Film Review by Rishi Kapoor
We all have read about Jhansi ki Rani’s role during the revolt of 1857 in our history classes and the famous poem by Subhadra Chauhan “Khub Ladi Mardaani woh to Jhansi waali Ranni Thi” during our school days . Now here is a movie which revolves on the life of Rani Laxmibai of Jhansi , the first woman in the history of India who took on the might of the British Empire by igniting the first war for Independence in 1857.
Manikarnika (Kangana Ranaut) was born in a Brahmin family but raised as a Kshatriya (warrior). She was later christened Laxmibai by her husband, Maharaj Gangadhar Rao (Jisshu Sengupta) of Jhansi. Not only did the Queen of Jhansi refuse to let the British annex her princely state after her husband’s death, but this brave-heart also fought till the very end, forcing the English to acknowledge that she was indeed the most valiant warrior they had ever encountered.
Directed by Ranaut and Radha Krishna Jagarlamudi, Manikarnika achieves the simplistic ambition of saluting the legendary queen, but feels too long and a bit too cardboard. The grandeur and the detailing of the war scenes lend the movie a storybook quality and one is quite mesmerized by the scale.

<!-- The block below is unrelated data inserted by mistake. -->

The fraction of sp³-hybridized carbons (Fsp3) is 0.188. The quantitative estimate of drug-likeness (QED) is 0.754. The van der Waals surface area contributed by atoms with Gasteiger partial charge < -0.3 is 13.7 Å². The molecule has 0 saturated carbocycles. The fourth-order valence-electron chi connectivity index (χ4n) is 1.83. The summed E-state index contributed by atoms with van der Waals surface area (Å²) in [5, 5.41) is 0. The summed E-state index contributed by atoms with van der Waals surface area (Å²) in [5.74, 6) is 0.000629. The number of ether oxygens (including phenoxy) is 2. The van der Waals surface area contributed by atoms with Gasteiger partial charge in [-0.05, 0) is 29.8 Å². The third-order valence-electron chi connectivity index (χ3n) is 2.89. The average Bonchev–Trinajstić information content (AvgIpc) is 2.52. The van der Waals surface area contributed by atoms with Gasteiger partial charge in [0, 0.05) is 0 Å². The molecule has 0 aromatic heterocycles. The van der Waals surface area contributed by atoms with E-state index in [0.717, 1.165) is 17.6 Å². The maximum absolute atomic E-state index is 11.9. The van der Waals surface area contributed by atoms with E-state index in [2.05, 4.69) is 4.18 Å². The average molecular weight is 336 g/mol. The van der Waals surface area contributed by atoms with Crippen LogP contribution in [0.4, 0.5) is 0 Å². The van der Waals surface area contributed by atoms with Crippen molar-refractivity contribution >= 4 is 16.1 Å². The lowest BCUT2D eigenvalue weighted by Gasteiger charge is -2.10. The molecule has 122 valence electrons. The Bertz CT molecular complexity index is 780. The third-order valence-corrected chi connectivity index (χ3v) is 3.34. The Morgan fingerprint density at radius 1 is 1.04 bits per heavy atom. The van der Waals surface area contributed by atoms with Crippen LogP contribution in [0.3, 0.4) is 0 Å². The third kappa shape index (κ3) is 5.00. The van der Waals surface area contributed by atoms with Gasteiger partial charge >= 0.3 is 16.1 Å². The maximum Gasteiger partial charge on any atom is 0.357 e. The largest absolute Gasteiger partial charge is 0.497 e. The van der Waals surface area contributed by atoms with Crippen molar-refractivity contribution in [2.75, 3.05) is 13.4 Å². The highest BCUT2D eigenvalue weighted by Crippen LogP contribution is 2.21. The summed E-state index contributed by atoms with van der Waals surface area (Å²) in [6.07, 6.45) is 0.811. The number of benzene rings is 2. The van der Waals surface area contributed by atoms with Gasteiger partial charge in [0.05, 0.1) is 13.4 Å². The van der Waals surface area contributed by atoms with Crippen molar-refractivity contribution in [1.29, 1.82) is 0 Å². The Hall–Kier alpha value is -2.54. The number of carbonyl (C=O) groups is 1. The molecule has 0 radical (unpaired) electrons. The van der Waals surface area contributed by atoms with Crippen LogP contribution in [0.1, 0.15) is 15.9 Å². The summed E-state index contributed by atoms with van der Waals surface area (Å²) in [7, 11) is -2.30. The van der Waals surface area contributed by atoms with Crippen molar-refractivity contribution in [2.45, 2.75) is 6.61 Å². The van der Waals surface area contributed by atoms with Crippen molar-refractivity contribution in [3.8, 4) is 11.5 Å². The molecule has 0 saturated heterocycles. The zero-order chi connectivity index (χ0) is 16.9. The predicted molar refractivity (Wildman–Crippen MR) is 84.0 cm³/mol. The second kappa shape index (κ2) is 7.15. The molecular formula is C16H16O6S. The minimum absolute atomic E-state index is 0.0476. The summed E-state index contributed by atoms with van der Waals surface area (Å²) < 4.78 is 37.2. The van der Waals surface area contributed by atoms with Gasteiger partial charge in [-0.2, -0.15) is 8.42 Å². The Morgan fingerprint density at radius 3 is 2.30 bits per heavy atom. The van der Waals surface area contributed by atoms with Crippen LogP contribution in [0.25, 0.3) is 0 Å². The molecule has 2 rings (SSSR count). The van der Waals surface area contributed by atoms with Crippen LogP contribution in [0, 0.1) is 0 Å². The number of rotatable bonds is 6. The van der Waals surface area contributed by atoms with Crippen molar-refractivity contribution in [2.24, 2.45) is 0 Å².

KV Vijayendra Prasad, who wrote Baahubali, has done a good job on the screenplay. Prasoon Joshi has penned some fiery dialogue and lyrics with a patriotic spirit. The war sequences are tastefully choreographed .
Some of the songs are forced and could have been removed and some scenes are downright ridiculous, like when Kangana storms into British grounds to rescue a calf for her friend Jhalkaribai (Ankita Lokhande), and then gives an unblemished speech in English, when British officers try to take a dig at her for not knowing the language.
Kangana infuses soul to her character and carry the movie on her shoulders. Ankita Lokhande is determined to prove her worth as Laxmibai’s faithful companion Jhalkaribai on the big screen, and does a fair job of it. A couple of other supporting actors are good (Jisshu Sengupta and Danny Dengzonpa ) but this is all about Ranaut, really.
A good one time brush up with history